TORONTO (Reuters) - Consumer confidence in Canada rose in March, but it was the fourth turn in sentiment in the past six months, highlighting the fragility of the economic recovery, the Conference Board of Canada said on Wednesday.
The board’s consumer confidence index rose 4.3 points to 92.5 in March, but the rise was not enough to offset the previous month’s decline, the research organization said.
Canadians were generally more optimistic about employment and plans to make major purchases, while sentiment toward future finances weakened.
Nearly a third of respondents said they expected jobs to be created in their communities over the next six months. And the share of those polled who felt there would be fewer jobs in six months fell, down 2.6 points to 16 percent. That was the lowest share of negative responses to the question since September 2007.
When asked if it was a good time to make a major purchase, such as a home or car, 46.6 percent said it was, an increase of 1.3 percentage points, while the share who responded that it was a bad time fell 3.2 points to 42.5 percent.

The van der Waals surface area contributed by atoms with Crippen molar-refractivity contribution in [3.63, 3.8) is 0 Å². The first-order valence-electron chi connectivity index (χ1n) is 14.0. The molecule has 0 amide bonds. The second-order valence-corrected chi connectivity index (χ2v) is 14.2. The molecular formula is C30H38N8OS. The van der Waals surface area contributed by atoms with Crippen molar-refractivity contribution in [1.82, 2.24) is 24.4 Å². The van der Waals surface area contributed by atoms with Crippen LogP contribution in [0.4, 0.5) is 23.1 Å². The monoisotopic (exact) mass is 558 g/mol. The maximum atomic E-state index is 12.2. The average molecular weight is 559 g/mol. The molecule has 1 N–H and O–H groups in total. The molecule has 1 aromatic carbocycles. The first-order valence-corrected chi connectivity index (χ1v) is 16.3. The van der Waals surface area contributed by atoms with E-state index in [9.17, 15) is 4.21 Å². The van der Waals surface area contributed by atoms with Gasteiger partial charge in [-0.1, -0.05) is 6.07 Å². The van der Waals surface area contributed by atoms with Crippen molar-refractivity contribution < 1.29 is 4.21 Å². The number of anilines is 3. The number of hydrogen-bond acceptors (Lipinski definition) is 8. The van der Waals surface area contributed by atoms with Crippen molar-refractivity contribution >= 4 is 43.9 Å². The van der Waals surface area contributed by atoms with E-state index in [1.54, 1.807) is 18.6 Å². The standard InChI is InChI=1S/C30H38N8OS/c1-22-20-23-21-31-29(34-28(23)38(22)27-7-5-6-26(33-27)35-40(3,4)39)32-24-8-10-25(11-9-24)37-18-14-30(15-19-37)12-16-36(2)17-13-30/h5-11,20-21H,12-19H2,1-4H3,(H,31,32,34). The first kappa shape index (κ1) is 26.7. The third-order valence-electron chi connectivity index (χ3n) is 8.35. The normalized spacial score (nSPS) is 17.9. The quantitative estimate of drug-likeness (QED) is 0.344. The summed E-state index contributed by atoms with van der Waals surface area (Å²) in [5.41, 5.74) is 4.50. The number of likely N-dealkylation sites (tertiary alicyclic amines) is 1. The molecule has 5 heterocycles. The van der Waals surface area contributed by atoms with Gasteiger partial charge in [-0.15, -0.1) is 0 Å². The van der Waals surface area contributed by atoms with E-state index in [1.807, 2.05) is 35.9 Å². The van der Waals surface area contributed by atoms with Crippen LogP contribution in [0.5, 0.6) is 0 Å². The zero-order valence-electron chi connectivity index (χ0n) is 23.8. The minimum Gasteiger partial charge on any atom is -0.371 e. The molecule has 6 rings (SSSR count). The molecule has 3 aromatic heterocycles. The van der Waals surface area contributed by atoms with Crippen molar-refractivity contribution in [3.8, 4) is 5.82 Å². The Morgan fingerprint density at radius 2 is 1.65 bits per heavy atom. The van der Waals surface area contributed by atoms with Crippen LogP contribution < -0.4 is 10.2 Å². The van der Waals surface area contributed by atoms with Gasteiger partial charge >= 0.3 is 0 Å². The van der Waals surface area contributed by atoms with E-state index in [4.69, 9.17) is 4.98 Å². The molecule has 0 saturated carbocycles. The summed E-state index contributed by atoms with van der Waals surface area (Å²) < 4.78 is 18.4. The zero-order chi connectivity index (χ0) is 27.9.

The share of Canadians who said they felt their financial situation would improve over the next six months fell 1.4 percentage points to 27.6 percent.
Negative responses to the same question rose 0.3 percentage points to 12.5 percent.
“Together, the two financial questions continue to provide the most disappointing results in the survey,” the Conference Board said in its report.
The latest survey is based on more than 2,000 telephone interviews conducted in early March.
Reporting by Ka Yan Ng; editing by Peter Galloway